Australian Aquatic Biological

Australian aquatic biodiversity research and consultancy

Cherax punctatus from the Mary River drainage Queensland

Cherax punctatus

Cherax punctatus

This is one of four terrestrial Cherax crayfish that the ACP is researching. Cherax sp 1 from the Murray River is currently under description. Cherax rotundus from Fletcher Qld has had 2 papers published and research is ongoing. Cherax setosus from the Newcastle region NSW has just been redescribed and that only leaves Cherax punctatus. All Queensland Cherax species are currently under review by the ACP with a full review and revision of all species is due by 2013.

Cherax punctatus is a little known yabby from Queensland. There is next to nothing known about this species and as part of the Australia Crayfish Project we are researching this amazing species.

One of our research sites is a colony of C. punctatus at Moy Pocket near Gympie Queensland. The colony is on the side of a hill in a grazing paddock, there is a small stream at the base of the hill with a small farm dam constructed on the stream. This is Mary River drainage and the normal Cherax species in most of the creeks and streams in the area are Cherax sp 3. These are a species that was formally known as Cherax cuspidatus but now thanks to DNA analysis are classes as a new species with C. Cuspidatus now stops at the Tweed River.

Cherax punctatus will use streams but are not usually a stream crayfish. They have been referred to as a terrestrial crayfish and that’s where this colony was; well away from water, on the side of a hill, beneath grazing pasture.

Cherax punctatus

Looking down the hill. The colony starts in the grass on the side of the hill at the car just above the farm dam and small ephemeral stream at the hills base and the hillside is riddled with burrows to the camera position.


cherax punctatus

When I look down at my feet the burrows in the grass were indicated by large amounts of excavated clay at the burrows entrance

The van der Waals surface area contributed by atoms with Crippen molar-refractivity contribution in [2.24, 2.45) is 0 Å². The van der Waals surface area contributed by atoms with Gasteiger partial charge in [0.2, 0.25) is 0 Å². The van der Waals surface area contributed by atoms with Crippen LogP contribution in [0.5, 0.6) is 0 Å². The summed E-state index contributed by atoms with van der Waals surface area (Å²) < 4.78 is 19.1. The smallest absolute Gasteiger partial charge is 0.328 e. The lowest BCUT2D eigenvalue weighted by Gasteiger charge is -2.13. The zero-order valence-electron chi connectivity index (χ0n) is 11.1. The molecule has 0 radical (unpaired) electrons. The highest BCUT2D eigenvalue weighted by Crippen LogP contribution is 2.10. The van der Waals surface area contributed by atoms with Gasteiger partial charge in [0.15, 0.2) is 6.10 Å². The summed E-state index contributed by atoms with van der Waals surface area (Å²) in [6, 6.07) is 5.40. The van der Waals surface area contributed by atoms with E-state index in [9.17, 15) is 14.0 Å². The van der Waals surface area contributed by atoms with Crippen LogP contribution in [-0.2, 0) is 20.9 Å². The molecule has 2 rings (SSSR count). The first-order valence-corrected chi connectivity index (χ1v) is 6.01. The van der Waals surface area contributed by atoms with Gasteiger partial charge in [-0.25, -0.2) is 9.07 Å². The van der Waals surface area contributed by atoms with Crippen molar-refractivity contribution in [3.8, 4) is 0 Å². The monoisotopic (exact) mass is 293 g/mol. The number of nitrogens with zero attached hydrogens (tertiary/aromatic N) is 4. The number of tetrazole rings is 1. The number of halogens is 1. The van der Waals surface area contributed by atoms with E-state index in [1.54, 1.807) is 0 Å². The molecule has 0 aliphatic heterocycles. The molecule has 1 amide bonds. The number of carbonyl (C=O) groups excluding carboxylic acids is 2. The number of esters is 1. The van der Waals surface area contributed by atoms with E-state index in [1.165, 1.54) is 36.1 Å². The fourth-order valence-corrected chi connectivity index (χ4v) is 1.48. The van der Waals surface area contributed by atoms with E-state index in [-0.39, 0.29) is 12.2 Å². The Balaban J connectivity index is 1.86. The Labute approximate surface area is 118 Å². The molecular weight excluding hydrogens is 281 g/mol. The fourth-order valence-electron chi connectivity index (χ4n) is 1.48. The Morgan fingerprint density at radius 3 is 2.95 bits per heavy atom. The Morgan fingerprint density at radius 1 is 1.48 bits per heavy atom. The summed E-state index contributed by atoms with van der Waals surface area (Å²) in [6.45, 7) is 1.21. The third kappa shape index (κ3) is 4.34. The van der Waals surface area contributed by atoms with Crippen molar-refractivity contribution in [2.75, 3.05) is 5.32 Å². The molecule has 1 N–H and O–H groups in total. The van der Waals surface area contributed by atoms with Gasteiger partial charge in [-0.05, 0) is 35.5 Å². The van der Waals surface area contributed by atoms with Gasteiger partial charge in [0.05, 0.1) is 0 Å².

Cherax punctatus

Turning around and looking up the hill. Burrows extended over a broad area from the base of the hill, to the cattle yards at the top of the hill

The colony was discernable by the large amount of burrows riddling the hillside, these were scattered over a wide area with large amounts of freshly excavated clay indicating their presence. We attempted excavation of the burrows but at the time we were there the ground was dry and rock hard making excavation with hand tools far too difficult. We will be back continually over the next 2 years gathering biological information and during the next wet conditions we will excavate to gather burrow information.

Cherax punctatus

The underside of the claws are setose, though this specimens is not overly so.


Research & Aquaculture Director for Australian Aquatic Biological P/L
Team Leader for The Australian Crayfish Project
Director of Mid West Yabby & Fish Traders and RBM Aquaculture
Secretary of NSW Aquaculture Assoc Inc
Research Associate for Carnegie Museum of Natural History
Honorary Research Fellow, Queensland Museum

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  1. Peter gralikeApril 12, 2014 at 1:08 pmReply

    we have these all through our orchid in Eerwahvale, but do not catch them in the creek!

  2. StevenOctober 26, 2016 at 10:28 amReply

    Heaps in the paddock none near the dam, Mary Valley land yabbie, had no idea what was digging untill I pulled one out

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